nurturant


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nur·tur·ance

 (nûr′chər-əns)
n.
The providing of loving care and attention.

nur′tur·ant adj.

nurturant

(ˈnɜːtʃərənt)
adj
(Psychology) psychol relating to the fact of taking care of or nurturing, or the ability to do so, in both a physical and emotional manner
ThesaurusAntonymsRelated WordsSynonymsLegend:
Adj.1.nurturant - providing physical and emotional care and nourishment
compassionate - showing or having compassion; "heard the soft and compassionate voices of women"
References in periodicals archive ?
How parents were treated by their parents and how their parents interact with each other predicts how nurturant parents will be with their own infant and with their own marital relationship.
In particular, in order to receive higher ratings from s tudents, women are advised to "appear nurturant and expressive, but not too much so" and that "smiling and eye contact (are) particularly important for women, especially with male students" (p.
Nontraditional men were found to be more nurturant, altruistic, emotionally sensitive, and noncompetitive (Lemkau, 1984; Robinson, 1985-1986).
The Primary Mental Health Project[33] is one example of a program that uses paraprofessional and nonprofessional staff in providing nurturant and supportive time to at-risk elementary youth that has been shown to have powerful outcomes over the short-term and long-term for participating youth.
Here--as organizational development and management consultants emphasize--inquisitiveness and innovativeness, flexibility and creativity, teamwork, and more stereotypically "feminine" nurturant or facilitative management styles get the best results.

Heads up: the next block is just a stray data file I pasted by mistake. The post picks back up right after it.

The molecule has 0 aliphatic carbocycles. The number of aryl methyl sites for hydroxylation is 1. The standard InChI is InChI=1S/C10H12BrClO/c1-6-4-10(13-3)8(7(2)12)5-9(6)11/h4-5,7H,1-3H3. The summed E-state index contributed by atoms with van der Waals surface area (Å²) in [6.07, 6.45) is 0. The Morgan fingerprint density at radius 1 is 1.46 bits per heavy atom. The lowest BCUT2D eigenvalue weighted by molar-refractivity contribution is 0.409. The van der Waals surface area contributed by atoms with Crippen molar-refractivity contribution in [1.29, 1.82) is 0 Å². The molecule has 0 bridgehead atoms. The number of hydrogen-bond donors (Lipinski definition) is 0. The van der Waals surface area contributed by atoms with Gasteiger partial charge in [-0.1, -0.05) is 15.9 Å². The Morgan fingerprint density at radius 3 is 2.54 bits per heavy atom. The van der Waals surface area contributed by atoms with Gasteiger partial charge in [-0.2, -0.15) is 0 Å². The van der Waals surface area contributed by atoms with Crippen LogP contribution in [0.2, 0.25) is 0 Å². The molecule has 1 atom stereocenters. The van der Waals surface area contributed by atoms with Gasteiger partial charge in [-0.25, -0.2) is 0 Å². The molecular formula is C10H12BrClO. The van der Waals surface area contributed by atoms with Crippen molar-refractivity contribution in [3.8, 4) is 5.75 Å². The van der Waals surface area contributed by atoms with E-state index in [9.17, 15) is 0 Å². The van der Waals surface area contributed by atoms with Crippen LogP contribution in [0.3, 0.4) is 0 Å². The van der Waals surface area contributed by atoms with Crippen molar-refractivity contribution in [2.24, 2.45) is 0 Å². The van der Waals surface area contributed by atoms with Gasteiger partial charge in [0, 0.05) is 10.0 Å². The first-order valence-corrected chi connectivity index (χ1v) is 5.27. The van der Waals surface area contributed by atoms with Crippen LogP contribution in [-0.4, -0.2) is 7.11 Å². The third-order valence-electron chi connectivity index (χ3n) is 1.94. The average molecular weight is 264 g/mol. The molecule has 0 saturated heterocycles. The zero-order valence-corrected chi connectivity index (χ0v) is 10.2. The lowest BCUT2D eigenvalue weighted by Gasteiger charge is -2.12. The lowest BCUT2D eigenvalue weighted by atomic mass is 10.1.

Lorraine Code, as an epistemologist, describes this relationship in terms of its importance to learning: "recognizing nurturant others, learning what she or he can expect of them, comprises the very earliest infant learning" (Code 1998, 218).
Finally, it was found that mothers who valued financial success for their teenagers were less nurturant and lived in less advantaged socio-economic circumstances themselves.
She flattered and cultivated the local police force so diligently that even as they were digging up bodies in her back yard, they agreed to let her go and 'calm her nerves' in a nearby bar "so utterly nurturant and harmless did she seem.
abolishing norms that require more than full-time work, abolishing training that only enhances status, and placing more value on the personal, emotional, egalitarian, and nurturant (p.
Because no statistical data were available on nurturance, her judgment was used initially to determine what characteristics were predictive of a nurturant style and the values to be assigned.
In the semen-ingesting rites, by contrast, the novices were identified with women as sexual partners through their passive intake of semen, while the male initiators were equated with breast-feeding nurturant mothers through their capacity to induce growth in their junior partners through the provision of semen.